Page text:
Instagram is a funny beast. Like most things people have a lot of opinions about and for me personally I’m an avid user. To me it does two things:

1) Allows me to keep a record of my life.
2) Gives me a way to be creative in a relatively simple way.

Being able to document my experiences and share them with friends/strangers/whomever is fun to me. Making aesthetically pleasing photos is certainly part of it but it’s also exactly how I perceive the world. I love bright colors, I love balance, I love the way light fills a space or gives depth to an object. These are also principles which I use in my day-to-day career as a designer.

It’s also a “cheap” way for me to create something with my busy life. Being able to take a few minutes out of my day to share something beautiful or clever is a simple act that brings me joy. A lot of people get caught up in what other folks are doing with Instagram but that’s a mistake. Like anything in life, go down your own path and don’t look back. If someone is annoyed by my food photos or a selfie or more photos of dogs, oh well, they can unfollow.

Related, Jeffrey Kalmikoff has a great take on Instagram, that you should follow your interests, not the people you know. He also has a similar view on the “just do it” attitude I described above.

My Instagram feed is filled with content that amazes me. I feel inspired by and connected to things I care about. I’m constantly finding new content through the network effect built off of my interests—not my friendships: that’s what Facebook is for.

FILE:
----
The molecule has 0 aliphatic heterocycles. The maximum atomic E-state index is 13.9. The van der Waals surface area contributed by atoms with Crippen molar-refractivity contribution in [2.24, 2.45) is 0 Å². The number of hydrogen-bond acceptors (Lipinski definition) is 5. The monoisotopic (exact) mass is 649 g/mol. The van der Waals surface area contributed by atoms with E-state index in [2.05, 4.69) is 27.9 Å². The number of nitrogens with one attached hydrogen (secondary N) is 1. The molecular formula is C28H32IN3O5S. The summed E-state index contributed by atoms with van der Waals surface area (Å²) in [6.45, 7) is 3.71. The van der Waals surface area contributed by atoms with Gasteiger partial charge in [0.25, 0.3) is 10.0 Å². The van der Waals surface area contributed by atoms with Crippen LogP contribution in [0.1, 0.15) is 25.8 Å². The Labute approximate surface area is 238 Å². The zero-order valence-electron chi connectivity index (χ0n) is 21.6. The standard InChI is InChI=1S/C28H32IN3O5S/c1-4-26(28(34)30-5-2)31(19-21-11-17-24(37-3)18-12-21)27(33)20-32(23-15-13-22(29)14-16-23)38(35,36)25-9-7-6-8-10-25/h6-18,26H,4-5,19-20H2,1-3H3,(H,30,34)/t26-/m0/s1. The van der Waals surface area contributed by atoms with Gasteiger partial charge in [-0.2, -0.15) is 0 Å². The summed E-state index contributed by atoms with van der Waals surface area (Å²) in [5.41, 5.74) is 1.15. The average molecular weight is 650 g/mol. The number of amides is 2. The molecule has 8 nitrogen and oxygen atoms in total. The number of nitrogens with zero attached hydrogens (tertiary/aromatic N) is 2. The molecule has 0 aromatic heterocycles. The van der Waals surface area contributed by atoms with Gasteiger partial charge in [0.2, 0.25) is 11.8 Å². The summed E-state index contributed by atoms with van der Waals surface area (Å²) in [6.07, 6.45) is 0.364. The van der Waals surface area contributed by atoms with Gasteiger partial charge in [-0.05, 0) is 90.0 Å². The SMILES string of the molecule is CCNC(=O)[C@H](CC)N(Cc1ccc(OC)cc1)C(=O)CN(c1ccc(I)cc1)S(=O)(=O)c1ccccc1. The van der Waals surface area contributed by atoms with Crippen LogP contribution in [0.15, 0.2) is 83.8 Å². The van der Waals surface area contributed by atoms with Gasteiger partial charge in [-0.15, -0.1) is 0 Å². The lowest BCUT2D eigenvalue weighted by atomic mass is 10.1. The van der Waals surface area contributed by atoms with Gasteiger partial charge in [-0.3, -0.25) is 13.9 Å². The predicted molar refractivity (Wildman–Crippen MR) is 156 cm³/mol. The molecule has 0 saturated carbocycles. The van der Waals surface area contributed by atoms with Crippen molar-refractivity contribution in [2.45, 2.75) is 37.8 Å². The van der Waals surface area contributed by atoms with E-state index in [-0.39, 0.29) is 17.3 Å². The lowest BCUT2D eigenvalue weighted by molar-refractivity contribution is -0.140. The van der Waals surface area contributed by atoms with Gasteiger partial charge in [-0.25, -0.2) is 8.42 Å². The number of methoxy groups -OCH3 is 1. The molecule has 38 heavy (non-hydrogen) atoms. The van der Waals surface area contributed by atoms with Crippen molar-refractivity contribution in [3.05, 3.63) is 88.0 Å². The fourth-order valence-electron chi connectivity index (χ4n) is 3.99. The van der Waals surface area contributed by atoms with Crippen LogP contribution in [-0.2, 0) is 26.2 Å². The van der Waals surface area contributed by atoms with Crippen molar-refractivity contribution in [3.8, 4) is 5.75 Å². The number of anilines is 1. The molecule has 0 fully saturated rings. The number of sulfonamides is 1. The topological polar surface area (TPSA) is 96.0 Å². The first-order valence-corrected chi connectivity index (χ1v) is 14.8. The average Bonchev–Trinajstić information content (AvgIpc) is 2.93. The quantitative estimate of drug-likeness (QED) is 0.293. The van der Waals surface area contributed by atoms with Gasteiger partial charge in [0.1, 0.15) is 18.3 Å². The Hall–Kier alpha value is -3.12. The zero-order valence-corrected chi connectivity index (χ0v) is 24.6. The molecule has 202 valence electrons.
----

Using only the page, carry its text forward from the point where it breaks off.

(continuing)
That being said, I did not change the way I share on Instagram. If you follow me, you’re getting a constant stream of pictures relating to my cats, my health, what I eat, weird things I find, and basically anything that compels me to point my phone and shoot. I’m pretty sure I wouldn’t follow me, but hey…

Bobby Solomon

June 9, 2014 / By

5 Things Instagram Should Change For A Better User Experience

5 Things Instagram Should Change For A Better User Experience

I tend to throw my random thoughts on Twitter a lot. Sometimes it’s a release for my brain, other times it’s to incite a conversation. Last week I mentioned that “Instagram could really use an in-app browser” which spurred a deluge of replies with other features that folks would love to see. So here are some of the suggestions that I thought made a lot of sense with a few of my thoughts.

 

Instagram - In App Browsing When I wrote this I was thinking specifically of the links you see on people’s profiles and how annoying it is that I have to leave the app to view them. From a product perspective you’d think the Instagram team would want to keep you in the experience no matter what but this inability defies that logic. In my mind an in-app browser, much like you use in Twitter or Paper, would fit the bill. It starts to create a tiny ecosystem from which you can discover new things. But my guess would be that there’s a larger issue when it comes to…

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Bobby Solomon

April 30, 2014 / By

LEBLOX Is Like 3D Printing and Minecraft In One

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The world of 3D printing is starting to become more commonplace, becoming more a part of our day-to-day lives. There’s still a strong learning curve to the process though, with a difficulty to create your own objects. That gap is starting to narrow with the introduction of LEBLOX, an app that allows you to create these amazingly detailed sculptures. What’s better is that you can choose to have LEBLOX print out your creation and send it to you, which to me is the really incredible part.

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Bobby Solomon

March 20, 2014 / By